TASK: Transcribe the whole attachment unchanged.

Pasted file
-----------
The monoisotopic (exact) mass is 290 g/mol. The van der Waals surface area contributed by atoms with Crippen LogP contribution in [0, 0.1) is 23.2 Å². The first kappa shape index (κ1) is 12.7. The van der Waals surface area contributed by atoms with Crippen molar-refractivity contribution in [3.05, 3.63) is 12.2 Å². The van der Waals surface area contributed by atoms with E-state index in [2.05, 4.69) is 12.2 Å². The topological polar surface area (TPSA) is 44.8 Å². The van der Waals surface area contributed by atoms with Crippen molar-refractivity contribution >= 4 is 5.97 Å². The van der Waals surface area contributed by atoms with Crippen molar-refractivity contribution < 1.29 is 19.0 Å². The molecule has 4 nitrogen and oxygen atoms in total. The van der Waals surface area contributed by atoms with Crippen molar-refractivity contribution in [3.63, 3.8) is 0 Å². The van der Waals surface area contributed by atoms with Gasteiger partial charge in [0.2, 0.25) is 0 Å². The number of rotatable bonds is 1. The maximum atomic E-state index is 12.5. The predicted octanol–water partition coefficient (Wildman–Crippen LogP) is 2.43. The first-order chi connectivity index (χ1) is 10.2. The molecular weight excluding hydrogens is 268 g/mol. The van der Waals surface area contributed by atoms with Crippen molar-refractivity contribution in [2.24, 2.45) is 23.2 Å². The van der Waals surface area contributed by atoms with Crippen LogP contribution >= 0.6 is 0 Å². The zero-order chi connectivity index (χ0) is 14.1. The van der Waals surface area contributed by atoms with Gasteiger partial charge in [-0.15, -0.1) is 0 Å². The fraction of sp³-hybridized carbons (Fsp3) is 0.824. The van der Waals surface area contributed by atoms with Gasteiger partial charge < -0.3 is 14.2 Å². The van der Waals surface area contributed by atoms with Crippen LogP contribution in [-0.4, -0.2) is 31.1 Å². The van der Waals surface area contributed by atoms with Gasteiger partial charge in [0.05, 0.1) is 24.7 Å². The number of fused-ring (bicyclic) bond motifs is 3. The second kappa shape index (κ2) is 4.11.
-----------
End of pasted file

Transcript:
The monoisotopic (exact) mass is 290 g/mol. The van der Waals surface area contributed by atoms with Crippen LogP contribution in [0, 0.1) is 23.2 Å². The first kappa shape index (κ1) is 12.7. The van der Waals surface area contributed by atoms with Crippen molar-refractivity contribution in [3.05, 3.63) is 12.2 Å². The van der Waals surface area contributed by atoms with E-state index in [2.05, 4.69) is 12.2 Å². The topological polar surface area (TPSA) is 44.8 Å². The van der Waals surface area contributed by atoms with Crippen molar-refractivity contribution >= 4 is 5.97 Å². The van der Waals surface area contributed by atoms with Crippen molar-refractivity contribution < 1.29 is 19.0 Å². The molecule has 4 nitrogen and oxygen atoms in total. The van der Waals surface area contributed by atoms with Crippen molar-refractivity contribution in [3.63, 3.8) is 0 Å². The van der Waals surface area contributed by atoms with Gasteiger partial charge in [0.2, 0.25) is 0 Å². The number of rotatable bonds is 1. The maximum atomic E-state index is 12.5. The predicted octanol–water partition coefficient (Wildman–Crippen LogP) is 2.43. The first-order chi connectivity index (χ1) is 10.2. The molecular weight excluding hydrogens is 268 g/mol. The van der Waals surface area contributed by atoms with Crippen molar-refractivity contribution in [2.24, 2.45) is 23.2 Å². The van der Waals surface area contributed by atoms with Crippen LogP contribution >= 0.6 is 0 Å². The zero-order chi connectivity index (χ0) is 14.1. The van der Waals surface area contributed by atoms with Gasteiger partial charge in [-0.15, -0.1) is 0 Å². The fraction of sp³-hybridized carbons (Fsp3) is 0.824. The van der Waals surface area contributed by atoms with Gasteiger partial charge < -0.3 is 14.2 Å². The van der Waals surface area contributed by atoms with Crippen LogP contribution in [-0.4, -0.2) is 31.1 Å². The van der Waals surface area contributed by atoms with Gasteiger partial charge in [0.05, 0.1) is 24.7 Å². The number of fused-ring (bicyclic) bond motifs is 3. The second kappa shape index (κ2) is 4.11.